Later at school, she was standing in her classroom door, crying because she felt we hadn't given each other sufficient cheek kisses before I left her room to go say goodbye to Zeke (we have a very European ritual, with the cheek kisses on each side).  Zeke's class was in the hallway, lining up to wash their hands before breakfast.  He saw Josie crying, and went over to her, put his arm around her neck, and pulled her head to his shoulder.  She put her arm around him and gave him a hug, and he kissed her cheek before going back with his classroom.  "It's OK, Josie.  I'll come visit you later."

I about plotzed.

I have the kids' school pictures up on my Facebook profile, and I was online chatting with a friend about how resoundingly my NCAA bracket sucks, when I clicked on the picture of Zeke.  He's got the biggest freaking shit-eating grin on his face, like his head is about to explode from happiness.  And it made my heart skip a beat, because that picture?  That picture is exactly what is so wonderful about Zeke.  It totally sums up every part of his 4-1/2-year-old awesomeness.  His enthusiasm for life, his sweetness, his cheeky rascally nature (every other word out of his mouth is still "toot" or "poop" or "fart"), the goodness of his soul.  And that's the part that's so important to me, that gives me so much naches -- that he is genuinely a kind person.

I want to stop the movement of time and keep him at this age.  Like Superman did in the movie, when he made the earth turn backwards to save Lois Lane from dying in the ditch that her car fell into.  (And speaking of, we re-watched that movie recently because it's on streaming Netflix. I had fond memories of it, but it is a seriously cheesy piece of shit -- it was very disappointing.  But I digress.) 

With Zeke, I don't have that feeling that I'm so used to having, of "Jesus, can we just get through the Terrible Twos?" or "is he ever going to be toilet trained?" or "does he have an emotional disability?"  I want him to stay the way he is, for at least a little while, because he's so, so great right now.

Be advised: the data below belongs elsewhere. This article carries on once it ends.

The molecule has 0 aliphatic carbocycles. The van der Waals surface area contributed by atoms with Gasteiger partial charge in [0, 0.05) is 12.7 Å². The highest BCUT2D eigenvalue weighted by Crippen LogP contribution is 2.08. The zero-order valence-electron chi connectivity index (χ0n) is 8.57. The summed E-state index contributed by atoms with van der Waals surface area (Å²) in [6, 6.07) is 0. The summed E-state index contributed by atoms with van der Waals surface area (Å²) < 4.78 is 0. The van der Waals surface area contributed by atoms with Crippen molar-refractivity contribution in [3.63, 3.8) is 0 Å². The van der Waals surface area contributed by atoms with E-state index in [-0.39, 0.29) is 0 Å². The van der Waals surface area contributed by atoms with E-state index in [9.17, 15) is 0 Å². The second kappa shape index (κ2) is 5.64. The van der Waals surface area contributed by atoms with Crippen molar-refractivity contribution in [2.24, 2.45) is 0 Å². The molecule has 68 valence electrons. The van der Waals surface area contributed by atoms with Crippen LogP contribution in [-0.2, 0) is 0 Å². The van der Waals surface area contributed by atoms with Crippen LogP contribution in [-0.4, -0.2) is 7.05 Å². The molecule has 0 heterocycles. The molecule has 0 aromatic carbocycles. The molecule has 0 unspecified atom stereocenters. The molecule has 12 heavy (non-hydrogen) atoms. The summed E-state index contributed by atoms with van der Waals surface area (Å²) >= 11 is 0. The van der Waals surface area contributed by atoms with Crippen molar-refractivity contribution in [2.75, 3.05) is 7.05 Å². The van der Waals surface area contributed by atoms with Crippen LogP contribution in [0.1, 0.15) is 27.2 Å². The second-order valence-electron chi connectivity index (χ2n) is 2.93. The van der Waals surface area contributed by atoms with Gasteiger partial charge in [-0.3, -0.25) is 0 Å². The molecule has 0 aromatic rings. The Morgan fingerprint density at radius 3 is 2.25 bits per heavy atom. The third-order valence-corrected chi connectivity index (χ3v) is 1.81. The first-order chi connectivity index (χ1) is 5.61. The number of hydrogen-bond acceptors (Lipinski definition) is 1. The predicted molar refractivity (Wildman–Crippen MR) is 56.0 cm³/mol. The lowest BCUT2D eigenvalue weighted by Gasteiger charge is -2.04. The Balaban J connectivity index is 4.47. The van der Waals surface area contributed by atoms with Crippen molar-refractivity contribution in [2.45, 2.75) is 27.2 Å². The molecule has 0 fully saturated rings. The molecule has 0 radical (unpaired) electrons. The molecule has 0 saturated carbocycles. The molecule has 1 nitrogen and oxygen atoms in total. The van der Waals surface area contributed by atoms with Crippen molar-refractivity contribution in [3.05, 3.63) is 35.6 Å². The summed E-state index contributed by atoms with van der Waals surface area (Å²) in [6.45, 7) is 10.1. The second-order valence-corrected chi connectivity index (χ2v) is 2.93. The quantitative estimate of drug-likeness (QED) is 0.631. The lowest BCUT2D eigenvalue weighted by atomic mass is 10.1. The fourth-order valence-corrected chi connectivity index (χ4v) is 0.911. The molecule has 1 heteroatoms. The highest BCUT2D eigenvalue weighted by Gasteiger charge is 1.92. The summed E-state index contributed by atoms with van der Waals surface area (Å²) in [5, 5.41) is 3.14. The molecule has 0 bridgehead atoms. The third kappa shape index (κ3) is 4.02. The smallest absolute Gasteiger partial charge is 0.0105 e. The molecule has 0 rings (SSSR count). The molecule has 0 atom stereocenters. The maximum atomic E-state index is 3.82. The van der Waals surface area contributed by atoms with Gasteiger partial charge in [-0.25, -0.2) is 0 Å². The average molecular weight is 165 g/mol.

But of course, he could get even better, so I guess I should welcome the passage of time.

In any event, he's a keeper.**

* The "pink dresses only" dealio lasted about a week and a half (long enough for her grandmother and me to load up her closet with frilly dresses), and now it's hit or miss. Two days ago, it was a pink dress. Yesterday, it was a pair of leggings and a t-shirt with a dinosaur on it. Today, it was another pink dress, and a pink shrug because she was chilly.

** And so is his sister.  She just has the disadvantage of going through the Terrible Twos when Zeke is at the Greatest Age Ever, so she's suffering by comparison.  But she's still an adorable, funny little monkey and I love her like crazy.


  1. Jen Luc...6:58 PM

    as you know, i can completely and totally relate to this. and for us, the changes since 4 1/2 have just made parenting more fascinating and fun. i recall years ago, before having a child, when a co-worker commented about how cool it was as his kids grew up (then aged 7 and 9) to be able to have real conversations with them, to experience them as people. it is kind of thrilling, really. thanks for sharing.

  2. Yes, if I could slow down the time from 3-7, I totally would. They get weird around 7-8, just dorky kid shit. But that time leading up to that? Totally priceless. I'm looking forward to Wade getting potty trained so I can have two in that age bracket.

  3. This is so sweet I can barely even take it. Not that I needed the excuse, but procreation fever is in full pitch over here! I'm sure Justin will appreciate the added endorsement ;-)

    1. Very interesting!! Good luck!